Announcing his candidacy for re-election yesterday, President Boris Yeltsin told several Yekaterinburg audiences that he would seek a conclusive military victory in Chechnya before the June 16 elections. Yeltsin indicated that Russian forces would adopt a new strategy of seeking to break up Chechen resistance forces into small groups of 40 to 50 and then destroy or seize them one by one. That concept closely parallels the district-by-district attack strategy outlined earlier this month by Russia’s commander in chief in Chechnya, Lt. General Vyacheslav Tikhomirov, who said that strategy was being adopted by the general staff. Implicitly ruling out a negotiated solution, Yeltsin vowed in Yekaterinburg to seek to have Djohar Dudaev and other "bandit" leaders captured and shot. (1)
If, as they appear to be, Yeltsin’s remarks are intended as policy statements, they preempt any recommendations from the two high-level commissions that Yeltsin himself tasked only days ago to consider the full range of options and to formulate policy recommendations on Chechnya. The Russian president has said more than once recently that his re-election depends on an early end to the war in Chechnya. At the moment, he appears to have been persuaded by his most belligerent advisers to conclude that the solution lies in a quick and decisive military victory.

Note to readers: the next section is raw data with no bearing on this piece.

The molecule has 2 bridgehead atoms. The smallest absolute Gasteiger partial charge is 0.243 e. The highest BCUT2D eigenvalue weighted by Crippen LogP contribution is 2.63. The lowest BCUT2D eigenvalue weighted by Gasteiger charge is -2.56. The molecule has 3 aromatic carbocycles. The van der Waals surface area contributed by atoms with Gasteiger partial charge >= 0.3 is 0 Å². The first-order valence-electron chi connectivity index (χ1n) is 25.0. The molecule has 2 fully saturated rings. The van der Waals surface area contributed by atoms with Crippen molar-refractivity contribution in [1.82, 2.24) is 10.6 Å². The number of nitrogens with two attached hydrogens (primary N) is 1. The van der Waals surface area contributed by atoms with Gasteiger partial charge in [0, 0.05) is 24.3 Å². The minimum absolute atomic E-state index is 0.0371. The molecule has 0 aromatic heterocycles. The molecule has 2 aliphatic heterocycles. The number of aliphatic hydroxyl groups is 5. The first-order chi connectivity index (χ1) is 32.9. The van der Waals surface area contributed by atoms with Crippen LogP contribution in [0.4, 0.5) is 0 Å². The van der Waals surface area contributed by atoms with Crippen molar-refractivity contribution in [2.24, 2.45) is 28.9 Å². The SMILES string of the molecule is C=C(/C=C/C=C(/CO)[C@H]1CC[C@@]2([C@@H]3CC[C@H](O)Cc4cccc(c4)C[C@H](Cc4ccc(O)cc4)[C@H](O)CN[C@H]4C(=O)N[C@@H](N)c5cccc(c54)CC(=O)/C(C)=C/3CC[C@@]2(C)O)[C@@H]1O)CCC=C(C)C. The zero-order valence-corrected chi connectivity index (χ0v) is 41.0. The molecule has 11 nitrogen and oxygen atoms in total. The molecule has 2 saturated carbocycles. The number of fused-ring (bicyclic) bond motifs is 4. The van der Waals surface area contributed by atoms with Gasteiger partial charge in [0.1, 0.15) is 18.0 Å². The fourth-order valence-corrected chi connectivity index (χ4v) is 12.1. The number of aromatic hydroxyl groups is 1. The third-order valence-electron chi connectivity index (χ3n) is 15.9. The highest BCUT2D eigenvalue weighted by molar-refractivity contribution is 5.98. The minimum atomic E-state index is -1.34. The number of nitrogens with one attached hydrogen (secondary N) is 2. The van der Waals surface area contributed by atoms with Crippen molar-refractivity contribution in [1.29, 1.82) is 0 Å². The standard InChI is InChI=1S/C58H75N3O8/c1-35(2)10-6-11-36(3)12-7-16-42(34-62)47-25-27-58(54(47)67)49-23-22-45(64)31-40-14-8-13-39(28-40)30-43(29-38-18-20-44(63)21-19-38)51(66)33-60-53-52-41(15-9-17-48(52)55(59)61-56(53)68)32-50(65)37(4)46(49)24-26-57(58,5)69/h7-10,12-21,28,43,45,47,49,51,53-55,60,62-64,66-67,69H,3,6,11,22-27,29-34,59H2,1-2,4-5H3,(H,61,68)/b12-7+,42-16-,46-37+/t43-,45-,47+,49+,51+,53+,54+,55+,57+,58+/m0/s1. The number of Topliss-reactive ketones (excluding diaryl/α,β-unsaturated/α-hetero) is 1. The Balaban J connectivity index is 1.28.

On the ground in Chechnya, Russian military forces yesterday blew up the presidential building in Grozny with three powerful explosions. The building, still standing following heavy damage caused by Russian bombing of the city last year, was a constant focus of pro-Dudaev demonstrations, including last week’s marathon rally. Ordinary residents interviewed by various Russian media in Grozny yesterday said that the Russian decision to blow up the building was meant as a blow to Chechen national sentiment. (2)
Yeltsin, Zyuganov Open Campaigns.